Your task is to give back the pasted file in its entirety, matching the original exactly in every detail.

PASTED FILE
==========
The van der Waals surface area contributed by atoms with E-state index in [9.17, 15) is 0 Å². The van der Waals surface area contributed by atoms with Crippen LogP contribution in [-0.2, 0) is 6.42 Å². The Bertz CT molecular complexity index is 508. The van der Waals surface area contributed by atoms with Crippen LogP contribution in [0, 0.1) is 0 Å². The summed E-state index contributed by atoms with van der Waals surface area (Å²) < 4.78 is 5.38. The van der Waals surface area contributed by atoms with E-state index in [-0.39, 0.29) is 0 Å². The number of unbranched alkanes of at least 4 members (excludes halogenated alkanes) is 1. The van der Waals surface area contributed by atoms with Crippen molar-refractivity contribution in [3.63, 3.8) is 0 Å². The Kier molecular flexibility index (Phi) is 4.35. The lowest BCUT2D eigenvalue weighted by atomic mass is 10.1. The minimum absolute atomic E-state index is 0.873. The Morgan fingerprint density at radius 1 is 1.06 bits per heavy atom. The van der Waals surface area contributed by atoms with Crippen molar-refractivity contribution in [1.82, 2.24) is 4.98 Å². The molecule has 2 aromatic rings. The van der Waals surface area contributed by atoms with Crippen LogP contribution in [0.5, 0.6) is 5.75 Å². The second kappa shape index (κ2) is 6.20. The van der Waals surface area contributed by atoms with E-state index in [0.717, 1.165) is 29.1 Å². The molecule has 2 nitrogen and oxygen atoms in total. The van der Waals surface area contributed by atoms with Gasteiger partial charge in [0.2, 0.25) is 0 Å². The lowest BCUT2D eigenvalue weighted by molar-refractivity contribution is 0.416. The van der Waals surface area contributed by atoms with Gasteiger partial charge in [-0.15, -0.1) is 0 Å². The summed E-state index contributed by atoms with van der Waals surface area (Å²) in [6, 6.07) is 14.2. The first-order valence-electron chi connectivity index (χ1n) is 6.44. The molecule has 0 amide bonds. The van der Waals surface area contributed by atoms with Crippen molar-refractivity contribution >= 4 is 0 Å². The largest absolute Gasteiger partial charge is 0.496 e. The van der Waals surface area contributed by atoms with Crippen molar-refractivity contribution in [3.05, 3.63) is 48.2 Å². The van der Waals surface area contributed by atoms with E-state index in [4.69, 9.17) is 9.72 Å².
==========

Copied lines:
The van der Waals surface area contributed by atoms with E-state index in [9.17, 15) is 0 Å². The van der Waals surface area contributed by atoms with Crippen LogP contribution in [-0.2, 0) is 6.42 Å². The Bertz CT molecular complexity index is 508. The van der Waals surface area contributed by atoms with Crippen LogP contribution in [0, 0.1) is 0 Å². The summed E-state index contributed by atoms with van der Waals surface area (Å²) < 4.78 is 5.38. The van der Waals surface area contributed by atoms with E-state index in [-0.39, 0.29) is 0 Å². The number of unbranched alkanes of at least 4 members (excludes halogenated alkanes) is 1. The van der Waals surface area contributed by atoms with Crippen molar-refractivity contribution in [3.63, 3.8) is 0 Å². The Kier molecular flexibility index (Phi) is 4.35. The lowest BCUT2D eigenvalue weighted by atomic mass is 10.1. The minimum absolute atomic E-state index is 0.873. The Morgan fingerprint density at radius 1 is 1.06 bits per heavy atom. The van der Waals surface area contributed by atoms with Crippen molar-refractivity contribution in [1.82, 2.24) is 4.98 Å². The molecule has 2 aromatic rings. The van der Waals surface area contributed by atoms with Crippen LogP contribution in [0.5, 0.6) is 5.75 Å². The second kappa shape index (κ2) is 6.20. The van der Waals surface area contributed by atoms with E-state index in [0.717, 1.165) is 29.1 Å². The molecule has 2 nitrogen and oxygen atoms in total. The van der Waals surface area contributed by atoms with Gasteiger partial charge in [0.2, 0.25) is 0 Å². The lowest BCUT2D eigenvalue weighted by molar-refractivity contribution is 0.416. The van der Waals surface area contributed by atoms with Gasteiger partial charge in [-0.15, -0.1) is 0 Å². The summed E-state index contributed by atoms with van der Waals surface area (Å²) in [6, 6.07) is 14.2. The first-order valence-electron chi connectivity index (χ1n) is 6.44. The molecule has 0 amide bonds. The van der Waals surface area contributed by atoms with Crippen molar-refractivity contribution >= 4 is 0 Å². The largest absolute Gasteiger partial charge is 0.496 e. The van der Waals surface area contributed by atoms with Crippen molar-refractivity contribution in [3.05, 3.63) is 48.2 Å². The van der Waals surface area contributed by atoms with E-state index in [4.69, 9.17) is 9.72 Å².